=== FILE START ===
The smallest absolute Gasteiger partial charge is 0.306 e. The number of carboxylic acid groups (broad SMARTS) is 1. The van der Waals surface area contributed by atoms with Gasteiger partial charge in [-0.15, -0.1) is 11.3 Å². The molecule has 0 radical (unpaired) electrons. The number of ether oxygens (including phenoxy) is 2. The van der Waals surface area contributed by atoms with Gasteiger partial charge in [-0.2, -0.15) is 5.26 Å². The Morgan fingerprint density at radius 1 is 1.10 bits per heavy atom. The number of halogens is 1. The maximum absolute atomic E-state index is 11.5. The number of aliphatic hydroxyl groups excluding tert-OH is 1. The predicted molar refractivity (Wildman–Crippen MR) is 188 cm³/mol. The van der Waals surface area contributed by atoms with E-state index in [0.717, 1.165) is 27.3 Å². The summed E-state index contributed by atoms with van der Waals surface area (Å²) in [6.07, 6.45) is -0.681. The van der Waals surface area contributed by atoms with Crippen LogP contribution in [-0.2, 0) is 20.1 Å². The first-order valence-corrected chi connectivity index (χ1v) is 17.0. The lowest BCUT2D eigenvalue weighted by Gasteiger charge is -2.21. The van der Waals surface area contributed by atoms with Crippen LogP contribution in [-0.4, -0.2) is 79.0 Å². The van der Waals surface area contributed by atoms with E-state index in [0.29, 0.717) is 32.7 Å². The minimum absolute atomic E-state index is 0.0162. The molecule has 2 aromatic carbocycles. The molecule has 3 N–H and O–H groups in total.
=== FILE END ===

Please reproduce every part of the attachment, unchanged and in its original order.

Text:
The smallest absolute Gasteiger partial charge is 0.306 e. The number of carboxylic acid groups (broad SMARTS) is 1. The van der Waals surface area contributed by atoms with Gasteiger partial charge in [-0.15, -0.1) is 11.3 Å². The molecule has 0 radical (unpaired) electrons. The number of ether oxygens (including phenoxy) is 2. The van der Waals surface area contributed by atoms with Gasteiger partial charge in [-0.2, -0.15) is 5.26 Å². The Morgan fingerprint density at radius 1 is 1.10 bits per heavy atom. The number of halogens is 1. The maximum absolute atomic E-state index is 11.5. The number of aliphatic hydroxyl groups excluding tert-OH is 1. The predicted molar refractivity (Wildman–Crippen MR) is 188 cm³/mol. The van der Waals surface area contributed by atoms with E-state index in [0.717, 1.165) is 27.3 Å². The summed E-state index contributed by atoms with van der Waals surface area (Å²) in [6.07, 6.45) is -0.681. The van der Waals surface area contributed by atoms with Crippen LogP contribution in [-0.2, 0) is 20.1 Å². The first-order valence-corrected chi connectivity index (χ1v) is 17.0. The lowest BCUT2D eigenvalue weighted by Gasteiger charge is -2.21. The van der Waals surface area contributed by atoms with Crippen LogP contribution in [-0.4, -0.2) is 79.0 Å². The van der Waals surface area contributed by atoms with E-state index in [0.29, 0.717) is 32.7 Å². The minimum absolute atomic E-state index is 0.0162. The molecule has 2 aromatic carbocycles. The molecule has 3 N–H and O–H groups in total.